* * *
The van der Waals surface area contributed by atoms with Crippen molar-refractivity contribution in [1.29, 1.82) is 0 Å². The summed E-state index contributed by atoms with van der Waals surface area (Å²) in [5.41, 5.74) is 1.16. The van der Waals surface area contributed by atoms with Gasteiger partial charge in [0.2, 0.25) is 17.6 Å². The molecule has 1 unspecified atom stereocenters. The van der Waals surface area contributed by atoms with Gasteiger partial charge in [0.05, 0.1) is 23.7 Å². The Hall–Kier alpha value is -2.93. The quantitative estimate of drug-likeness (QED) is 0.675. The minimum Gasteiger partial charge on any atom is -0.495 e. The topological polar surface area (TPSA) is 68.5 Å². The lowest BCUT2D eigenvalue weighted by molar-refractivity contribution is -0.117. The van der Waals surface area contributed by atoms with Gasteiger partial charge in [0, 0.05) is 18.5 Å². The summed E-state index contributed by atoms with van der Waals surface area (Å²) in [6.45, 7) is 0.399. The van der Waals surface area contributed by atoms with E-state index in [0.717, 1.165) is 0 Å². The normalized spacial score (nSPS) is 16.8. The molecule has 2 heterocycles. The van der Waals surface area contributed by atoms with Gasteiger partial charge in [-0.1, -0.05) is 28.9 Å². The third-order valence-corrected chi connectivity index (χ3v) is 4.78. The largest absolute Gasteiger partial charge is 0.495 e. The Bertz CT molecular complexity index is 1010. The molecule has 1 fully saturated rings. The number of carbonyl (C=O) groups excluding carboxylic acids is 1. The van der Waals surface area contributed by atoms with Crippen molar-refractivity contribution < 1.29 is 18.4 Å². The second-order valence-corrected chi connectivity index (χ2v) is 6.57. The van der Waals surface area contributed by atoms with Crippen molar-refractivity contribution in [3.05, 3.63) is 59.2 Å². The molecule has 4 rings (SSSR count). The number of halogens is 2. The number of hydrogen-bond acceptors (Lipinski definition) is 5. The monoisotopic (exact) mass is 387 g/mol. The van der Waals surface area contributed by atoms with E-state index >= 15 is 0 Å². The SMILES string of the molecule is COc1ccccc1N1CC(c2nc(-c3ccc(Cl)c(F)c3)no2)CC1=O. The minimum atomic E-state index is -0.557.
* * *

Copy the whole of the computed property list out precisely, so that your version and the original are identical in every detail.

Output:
The van der Waals surface area contributed by atoms with Crippen molar-refractivity contribution in [1.29, 1.82) is 0 Å². The summed E-state index contributed by atoms with van der Waals surface area (Å²) in [5.41, 5.74) is 1.16. The van der Waals surface area contributed by atoms with Gasteiger partial charge in [0.2, 0.25) is 17.6 Å². The molecule has 1 unspecified atom stereocenters. The van der Waals surface area contributed by atoms with Gasteiger partial charge in [0.05, 0.1) is 23.7 Å². The Hall–Kier alpha value is -2.93. The quantitative estimate of drug-likeness (QED) is 0.675. The minimum Gasteiger partial charge on any atom is -0.495 e. The topological polar surface area (TPSA) is 68.5 Å². The lowest BCUT2D eigenvalue weighted by molar-refractivity contribution is -0.117. The van der Waals surface area contributed by atoms with Gasteiger partial charge in [0, 0.05) is 18.5 Å². The summed E-state index contributed by atoms with van der Waals surface area (Å²) in [6.45, 7) is 0.399. The van der Waals surface area contributed by atoms with E-state index in [0.717, 1.165) is 0 Å². The normalized spacial score (nSPS) is 16.8. The molecule has 2 heterocycles. The van der Waals surface area contributed by atoms with Gasteiger partial charge in [-0.1, -0.05) is 28.9 Å². The third-order valence-corrected chi connectivity index (χ3v) is 4.78. The largest absolute Gasteiger partial charge is 0.495 e. The Bertz CT molecular complexity index is 1010. The molecule has 1 fully saturated rings. The number of carbonyl (C=O) groups excluding carboxylic acids is 1. The van der Waals surface area contributed by atoms with Crippen molar-refractivity contribution < 1.29 is 18.4 Å². The second-order valence-corrected chi connectivity index (χ2v) is 6.57. The van der Waals surface area contributed by atoms with Crippen molar-refractivity contribution in [3.05, 3.63) is 59.2 Å². The molecule has 4 rings (SSSR count). The number of halogens is 2. The number of hydrogen-bond acceptors (Lipinski definition) is 5. The monoisotopic (exact) mass is 387 g/mol. The van der Waals surface area contributed by atoms with E-state index >= 15 is 0 Å². The SMILES string of the molecule is COc1ccccc1N1CC(c2nc(-c3ccc(Cl)c(F)c3)no2)CC1=O. The minimum atomic E-state index is -0.557.